In light of the June 6th SAT debacle, we have brainstormed several ways that students can safeguard against mishaps on testing day.
1) Know the Test and Its Instructions
The first goals of PSAT, SAT, and ACT students should be to get familiar with testing order, problem types, section lengths, and timing. Except during major changeovers such as the redesigned SAT in March, the exams and their instructions remain constant. Should you guess on every problem or leave some blank? How is the exam scored?
2) Practice Under Pressure
Most students will at least work through a test or two from the Official SAT Study Guide or from a commercial service, but many fail to practice under test pressure. Compass offers free, proctored practice tests to students, so we are not unbiased on this matter. But the reason we invest in this expense is because it helps students develop a deep understanding of test structure and timing and how they will respond on test day. If you are not able to find a place that offers practice tests, have a parent serve as a proctor and enforce test rules on timings, breaks, and lack of interruptions. It is a very different way of working than simply solving problems as homework.
3) Register Early
Late planning can mean that a student does not get her first choice in test centers. In the worst case, all local test centers can fill-up. Because of security concerns, testing stand-by has become difficult, if not impossible. Students may have to drive more than an hour away on what is already an early Saturday morning. Getting a first choice can mean taking the test at a familiar school where you are less likely to be rattled if something goes wrong.
4) Speak Up
Inexperienced proctors and poor testing conditions are the two biggest test day complaints that we hear. Speak up if there is a problem. Students are not kicked out of a session for asking questions (unless you are being repeatedly disruptive). Proctors have to follow scripts, and oftentimes they cannot answer questions directly. This may seem unkind, but the information students are provided needs to be fair and universal. That does not mean that you should not ask your questions anyway. If a proctor makes a mistake, you want to catch it early (e.g. if they write the wrong starting time on the board, clarify the start and stop times and where the official time is being kept). If the band is playing next door or cold air is coming in through an open window, ask a proctor to speak to a supervisor and see if anything can be done. Some situations are out of their control, but it’s amazing what a motivated proctor (often teachers at the school) can do.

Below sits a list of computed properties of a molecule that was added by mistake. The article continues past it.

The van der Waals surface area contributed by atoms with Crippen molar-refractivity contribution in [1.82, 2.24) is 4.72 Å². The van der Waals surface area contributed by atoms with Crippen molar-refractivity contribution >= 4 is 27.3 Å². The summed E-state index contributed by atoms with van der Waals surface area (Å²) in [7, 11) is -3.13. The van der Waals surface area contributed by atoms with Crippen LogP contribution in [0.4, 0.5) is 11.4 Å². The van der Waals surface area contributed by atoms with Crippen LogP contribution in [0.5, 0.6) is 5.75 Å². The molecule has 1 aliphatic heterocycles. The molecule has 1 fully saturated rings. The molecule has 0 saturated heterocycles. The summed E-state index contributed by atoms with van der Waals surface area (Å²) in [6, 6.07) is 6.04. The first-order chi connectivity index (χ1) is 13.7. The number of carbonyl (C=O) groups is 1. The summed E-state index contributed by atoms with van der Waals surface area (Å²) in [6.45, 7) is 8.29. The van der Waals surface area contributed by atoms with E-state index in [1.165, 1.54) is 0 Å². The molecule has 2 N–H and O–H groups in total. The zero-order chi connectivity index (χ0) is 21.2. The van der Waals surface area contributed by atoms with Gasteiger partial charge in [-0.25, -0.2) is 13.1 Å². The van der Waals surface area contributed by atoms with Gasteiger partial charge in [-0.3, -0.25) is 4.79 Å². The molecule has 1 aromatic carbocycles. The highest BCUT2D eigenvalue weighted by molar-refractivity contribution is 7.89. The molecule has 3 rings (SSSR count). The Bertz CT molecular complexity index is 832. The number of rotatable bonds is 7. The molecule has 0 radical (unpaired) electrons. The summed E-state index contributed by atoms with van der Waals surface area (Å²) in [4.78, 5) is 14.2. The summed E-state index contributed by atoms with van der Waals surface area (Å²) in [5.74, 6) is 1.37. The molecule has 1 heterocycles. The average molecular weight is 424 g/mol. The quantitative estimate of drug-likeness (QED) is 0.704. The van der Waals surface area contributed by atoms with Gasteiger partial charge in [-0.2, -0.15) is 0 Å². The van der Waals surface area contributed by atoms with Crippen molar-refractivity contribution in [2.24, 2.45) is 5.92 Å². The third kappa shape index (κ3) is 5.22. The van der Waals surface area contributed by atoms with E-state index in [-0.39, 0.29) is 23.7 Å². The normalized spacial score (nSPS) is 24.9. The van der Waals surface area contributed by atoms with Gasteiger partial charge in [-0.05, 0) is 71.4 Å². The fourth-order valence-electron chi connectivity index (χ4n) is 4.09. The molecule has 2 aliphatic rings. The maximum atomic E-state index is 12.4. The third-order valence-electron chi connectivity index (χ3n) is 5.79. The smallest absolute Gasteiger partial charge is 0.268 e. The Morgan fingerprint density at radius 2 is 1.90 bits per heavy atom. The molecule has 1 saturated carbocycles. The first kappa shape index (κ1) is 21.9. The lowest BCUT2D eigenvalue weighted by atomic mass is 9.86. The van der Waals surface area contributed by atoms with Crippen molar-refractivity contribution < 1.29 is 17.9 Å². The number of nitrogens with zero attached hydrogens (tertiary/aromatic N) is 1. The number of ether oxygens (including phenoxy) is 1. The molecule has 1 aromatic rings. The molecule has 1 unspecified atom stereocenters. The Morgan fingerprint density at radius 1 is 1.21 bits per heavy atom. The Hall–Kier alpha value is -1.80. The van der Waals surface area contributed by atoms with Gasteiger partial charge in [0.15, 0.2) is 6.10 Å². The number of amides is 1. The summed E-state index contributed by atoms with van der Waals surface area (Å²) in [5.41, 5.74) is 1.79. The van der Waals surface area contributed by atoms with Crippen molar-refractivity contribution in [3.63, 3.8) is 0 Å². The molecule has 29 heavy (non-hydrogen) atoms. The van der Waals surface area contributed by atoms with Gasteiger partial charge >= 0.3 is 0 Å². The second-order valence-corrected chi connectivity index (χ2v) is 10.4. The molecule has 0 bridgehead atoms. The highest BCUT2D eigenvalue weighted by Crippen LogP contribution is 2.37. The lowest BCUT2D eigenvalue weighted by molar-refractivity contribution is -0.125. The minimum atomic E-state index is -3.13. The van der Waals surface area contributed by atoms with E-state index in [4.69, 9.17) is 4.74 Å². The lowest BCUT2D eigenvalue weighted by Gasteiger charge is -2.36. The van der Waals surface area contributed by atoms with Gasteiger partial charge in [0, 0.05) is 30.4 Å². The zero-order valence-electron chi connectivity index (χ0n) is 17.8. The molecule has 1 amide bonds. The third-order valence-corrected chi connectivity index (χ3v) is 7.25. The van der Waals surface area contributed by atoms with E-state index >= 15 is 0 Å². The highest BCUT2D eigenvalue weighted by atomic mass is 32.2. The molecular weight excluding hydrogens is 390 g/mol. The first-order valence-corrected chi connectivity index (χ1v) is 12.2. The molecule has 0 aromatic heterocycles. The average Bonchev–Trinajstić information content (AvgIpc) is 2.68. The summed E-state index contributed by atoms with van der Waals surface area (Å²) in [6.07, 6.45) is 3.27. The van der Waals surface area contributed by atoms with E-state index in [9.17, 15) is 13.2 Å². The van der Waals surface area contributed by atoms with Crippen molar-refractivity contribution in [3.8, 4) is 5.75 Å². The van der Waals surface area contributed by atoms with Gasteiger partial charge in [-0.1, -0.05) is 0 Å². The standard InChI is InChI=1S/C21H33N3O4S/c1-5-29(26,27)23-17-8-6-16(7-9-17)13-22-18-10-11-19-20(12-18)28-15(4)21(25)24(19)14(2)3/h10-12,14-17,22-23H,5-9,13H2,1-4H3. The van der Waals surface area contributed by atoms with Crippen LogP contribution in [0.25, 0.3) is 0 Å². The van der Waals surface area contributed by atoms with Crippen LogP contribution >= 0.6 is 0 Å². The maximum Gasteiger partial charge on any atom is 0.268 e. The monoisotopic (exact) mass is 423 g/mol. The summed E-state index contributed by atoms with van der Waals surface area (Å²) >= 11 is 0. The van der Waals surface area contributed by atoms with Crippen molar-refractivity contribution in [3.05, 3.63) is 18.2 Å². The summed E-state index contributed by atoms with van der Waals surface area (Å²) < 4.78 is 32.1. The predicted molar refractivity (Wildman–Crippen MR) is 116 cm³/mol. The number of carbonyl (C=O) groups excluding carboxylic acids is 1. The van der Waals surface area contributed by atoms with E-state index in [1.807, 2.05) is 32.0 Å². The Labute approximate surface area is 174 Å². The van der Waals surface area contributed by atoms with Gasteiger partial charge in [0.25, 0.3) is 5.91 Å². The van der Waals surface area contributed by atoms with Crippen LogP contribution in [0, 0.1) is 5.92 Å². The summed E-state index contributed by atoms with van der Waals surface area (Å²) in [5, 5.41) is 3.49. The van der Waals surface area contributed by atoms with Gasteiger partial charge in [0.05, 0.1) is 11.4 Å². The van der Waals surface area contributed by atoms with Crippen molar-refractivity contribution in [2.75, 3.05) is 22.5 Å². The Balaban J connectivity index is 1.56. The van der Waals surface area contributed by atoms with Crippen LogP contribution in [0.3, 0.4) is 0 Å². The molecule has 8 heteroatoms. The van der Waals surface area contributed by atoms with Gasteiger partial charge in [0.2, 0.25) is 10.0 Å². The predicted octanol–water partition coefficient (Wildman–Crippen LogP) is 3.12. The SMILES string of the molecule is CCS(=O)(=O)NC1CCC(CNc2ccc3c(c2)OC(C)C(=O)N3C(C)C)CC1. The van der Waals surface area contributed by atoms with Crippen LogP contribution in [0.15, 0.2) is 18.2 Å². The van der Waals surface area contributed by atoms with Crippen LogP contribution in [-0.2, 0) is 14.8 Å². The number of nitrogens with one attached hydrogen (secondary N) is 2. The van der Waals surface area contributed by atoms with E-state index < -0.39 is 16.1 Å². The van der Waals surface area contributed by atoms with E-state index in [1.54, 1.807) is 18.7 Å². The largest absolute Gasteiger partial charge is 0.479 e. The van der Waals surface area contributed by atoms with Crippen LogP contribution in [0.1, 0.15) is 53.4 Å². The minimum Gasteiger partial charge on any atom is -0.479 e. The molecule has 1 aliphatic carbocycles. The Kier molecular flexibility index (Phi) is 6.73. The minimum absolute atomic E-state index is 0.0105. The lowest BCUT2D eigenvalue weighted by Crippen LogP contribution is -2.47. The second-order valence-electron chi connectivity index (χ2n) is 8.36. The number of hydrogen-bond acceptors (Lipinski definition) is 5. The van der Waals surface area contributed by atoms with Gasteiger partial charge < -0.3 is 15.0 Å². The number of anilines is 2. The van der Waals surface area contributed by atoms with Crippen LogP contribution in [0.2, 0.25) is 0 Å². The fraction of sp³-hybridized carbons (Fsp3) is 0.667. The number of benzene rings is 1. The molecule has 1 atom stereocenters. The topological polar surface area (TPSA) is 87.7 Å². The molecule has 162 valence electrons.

5) Borrow a Watch from an Old Person
Cellphones are wonderful, satellite-accurate timing devices. They are also forbidden in the testing room. Do not depend on what a proctor writes on the board as time clicks away (they have no obligation to inform you of how much time is left). Do not count on a working clock in your classroom. Just make sure that you do not use any beeping timers — that can get you kicked out.
6) Stay Calm and Carry On
In the event of an unexpected event, try not to get caught up. It’s similar to a courtroom where the judge has to kick off jurors who discuss the case. ETS will invalidate scores if it feels that the security of the test has been breached because students have had improper access to the test booklets (a proctor leaves the room for several minutes to consult with the supervisor) or discussed the test during an event such as a temporary building evacuation. Stay focused and try to concentrate on the next question rather than dwelling on what is out of your control.